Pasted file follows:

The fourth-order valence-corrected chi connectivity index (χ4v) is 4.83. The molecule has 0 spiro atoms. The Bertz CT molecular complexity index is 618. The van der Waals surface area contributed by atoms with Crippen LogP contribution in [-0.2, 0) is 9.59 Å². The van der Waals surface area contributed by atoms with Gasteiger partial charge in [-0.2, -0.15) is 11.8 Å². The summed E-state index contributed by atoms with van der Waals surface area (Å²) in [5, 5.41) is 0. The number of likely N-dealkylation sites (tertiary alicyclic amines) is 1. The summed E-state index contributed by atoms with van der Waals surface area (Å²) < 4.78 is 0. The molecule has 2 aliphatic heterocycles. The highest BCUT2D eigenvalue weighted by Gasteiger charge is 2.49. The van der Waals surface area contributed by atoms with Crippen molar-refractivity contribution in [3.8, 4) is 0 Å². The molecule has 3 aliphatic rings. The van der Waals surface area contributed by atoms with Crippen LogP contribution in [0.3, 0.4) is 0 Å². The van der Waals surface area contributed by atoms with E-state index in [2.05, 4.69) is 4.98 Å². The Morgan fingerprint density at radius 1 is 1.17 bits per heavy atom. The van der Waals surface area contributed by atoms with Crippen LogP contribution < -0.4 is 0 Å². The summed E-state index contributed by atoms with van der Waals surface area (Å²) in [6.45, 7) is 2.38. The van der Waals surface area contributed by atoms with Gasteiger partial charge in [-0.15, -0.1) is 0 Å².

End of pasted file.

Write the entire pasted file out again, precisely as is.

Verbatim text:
The fourth-order valence-corrected chi connectivity index (χ4v) is 4.83. The molecule has 0 spiro atoms. The Bertz CT molecular complexity index is 618. The van der Waals surface area contributed by atoms with Crippen LogP contribution in [-0.2, 0) is 9.59 Å². The van der Waals surface area contributed by atoms with Gasteiger partial charge in [-0.2, -0.15) is 11.8 Å². The summed E-state index contributed by atoms with van der Waals surface area (Å²) in [5, 5.41) is 0. The number of likely N-dealkylation sites (tertiary alicyclic amines) is 1. The summed E-state index contributed by atoms with van der Waals surface area (Å²) < 4.78 is 0. The molecule has 2 aliphatic heterocycles. The highest BCUT2D eigenvalue weighted by Gasteiger charge is 2.49. The van der Waals surface area contributed by atoms with Crippen molar-refractivity contribution in [3.8, 4) is 0 Å². The molecule has 3 aliphatic rings. The van der Waals surface area contributed by atoms with Crippen LogP contribution in [0.3, 0.4) is 0 Å². The van der Waals surface area contributed by atoms with E-state index in [2.05, 4.69) is 4.98 Å². The Morgan fingerprint density at radius 1 is 1.17 bits per heavy atom. The van der Waals surface area contributed by atoms with Crippen LogP contribution < -0.4 is 0 Å². The summed E-state index contributed by atoms with van der Waals surface area (Å²) in [6.45, 7) is 2.38. The van der Waals surface area contributed by atoms with Gasteiger partial charge in [-0.15, -0.1) is 0 Å².